About the BookAhimsa

In 1942, when Mahatma Gandhi asks Indians to give one family member to the freedom movement, ten-year-old Anjali is devastated to think of her father risking his life for the freedom struggle.

But it turns out he isn’t the one joining. Anjali’s mother is. And with this change comes many more adjustments designed to improve their country and use “ahimsa”—non-violent resistance—to stand up to the British government. First the family must trade in their fine foreign-made clothes for homespun cotton, so Anjali has to give up her prettiest belongings. Then her mother decides to reach out to the Dalit community, the “untouchables” of society. Anjali is forced to get over her past prejudices as her family becomes increasingly involved in the movement.

When Anjali’s mother is jailed, Anjali must step out of her comfort zone to take over her mother’s work, ensuring that her little part of the independence movement is completed.

Inspired by her great-grandmother’s experience working with Gandhi, New Visions Award winner Supriya Kelkar shines a light on the Indian freedom movement in this poignant debut.

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1. Your MG debut novel Ahimsa, which follows Anjali as she and her mother join the nonviolent Indian Freedom Movement, was inspired by your great-grandmother who worked with Gandhi and other political leaders as a Freedom Fighter. Could you share with us a bit about your great-grandmother and how her life of perseverance and activism led to the creation of Ahimsa?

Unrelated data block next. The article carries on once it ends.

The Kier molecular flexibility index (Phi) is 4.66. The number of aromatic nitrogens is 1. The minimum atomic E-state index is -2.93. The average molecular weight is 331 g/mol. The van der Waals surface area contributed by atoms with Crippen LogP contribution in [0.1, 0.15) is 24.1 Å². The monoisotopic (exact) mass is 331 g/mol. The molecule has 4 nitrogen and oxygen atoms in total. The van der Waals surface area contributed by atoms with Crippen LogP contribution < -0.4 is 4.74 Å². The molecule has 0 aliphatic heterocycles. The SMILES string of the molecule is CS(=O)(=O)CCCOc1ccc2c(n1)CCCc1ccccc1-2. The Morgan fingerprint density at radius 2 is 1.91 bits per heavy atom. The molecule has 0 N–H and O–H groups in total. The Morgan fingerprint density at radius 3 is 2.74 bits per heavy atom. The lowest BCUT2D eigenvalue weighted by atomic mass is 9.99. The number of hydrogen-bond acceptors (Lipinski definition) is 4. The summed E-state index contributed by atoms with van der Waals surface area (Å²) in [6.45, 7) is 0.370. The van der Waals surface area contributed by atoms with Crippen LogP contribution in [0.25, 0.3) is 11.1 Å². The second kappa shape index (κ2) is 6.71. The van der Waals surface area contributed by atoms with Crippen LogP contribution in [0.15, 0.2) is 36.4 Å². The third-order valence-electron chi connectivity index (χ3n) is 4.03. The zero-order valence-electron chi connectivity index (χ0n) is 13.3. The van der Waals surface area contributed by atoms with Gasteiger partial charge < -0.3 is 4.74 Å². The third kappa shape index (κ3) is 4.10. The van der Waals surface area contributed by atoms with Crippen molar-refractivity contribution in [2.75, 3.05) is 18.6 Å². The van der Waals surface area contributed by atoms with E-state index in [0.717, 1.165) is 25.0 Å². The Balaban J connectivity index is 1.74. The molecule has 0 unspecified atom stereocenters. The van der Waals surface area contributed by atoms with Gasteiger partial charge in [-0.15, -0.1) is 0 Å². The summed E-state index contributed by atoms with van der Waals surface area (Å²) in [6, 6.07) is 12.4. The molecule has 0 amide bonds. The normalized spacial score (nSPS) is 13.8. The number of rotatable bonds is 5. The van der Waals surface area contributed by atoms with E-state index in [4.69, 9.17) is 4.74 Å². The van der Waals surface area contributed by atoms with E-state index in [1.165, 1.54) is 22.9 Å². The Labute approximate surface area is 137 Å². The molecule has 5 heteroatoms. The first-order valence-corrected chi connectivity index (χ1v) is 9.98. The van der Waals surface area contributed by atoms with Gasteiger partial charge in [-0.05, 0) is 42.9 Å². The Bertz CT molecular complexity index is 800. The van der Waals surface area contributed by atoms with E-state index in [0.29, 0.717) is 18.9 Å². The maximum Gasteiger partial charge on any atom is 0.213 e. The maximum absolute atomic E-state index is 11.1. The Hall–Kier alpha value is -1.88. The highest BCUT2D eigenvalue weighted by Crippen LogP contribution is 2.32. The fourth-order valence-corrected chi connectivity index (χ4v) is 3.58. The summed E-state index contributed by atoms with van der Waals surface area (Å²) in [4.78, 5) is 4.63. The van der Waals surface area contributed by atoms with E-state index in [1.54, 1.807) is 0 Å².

My great-grandmother’s background is very similar to Ma’s in Ahimsa. When Gandhi asked each family to give one member to the nonviolent freedom movement, my great-grandfather was running a business and couldn’t go because they needed the income to survive. So my great-grandmother decided she would join. She fought for women’s rights and for the impoverished communities in her region. She was arrested by the British for leading a protest and remained imprisoned until Gandhi negotiated the Gandhi-Irwin pact, which allowed non-violent political prisoners to be released from jail. After India’s independence, she went on to become a two-term congresswoman.

In 2003, when I learned more about her, I really wanted to write a screenplay about her story, a biopic. But no matter what I did, I couldn’t get it to work. Then I thought it should be a fictional story and tried to tell it from the point of view of a freedom fighter’s daughter. That still wasn’t working. That’s when I decided to give the story a try as a novel. Ahimsa was the first novel I ever wrote and it didn’t get published until fourteen years after the first draft was written!

2. What attracted you to historical fiction as an author and a reader? Why do you believe it is important to shed light on events such as the Indian Freedom Movement to young readers?

It’s so interesting to me how much there is to learn from historical fiction, and how relevant the genre can be. I didn’t even realize the social justice parallels in my book until more than a decade into revisions on it. I think it is important to shed light on events such as the Indian Freedom Movement so young readers can not only learn a little about historical events that are often lightly touched upon in a school curriculum, but also so young readers can learn from them and apply the lessons of the time period to today’s time.

3. How have your personal experiences dealing with racism as you grew up shaped Ahimsa? What do you want readers to take away from your debut novel?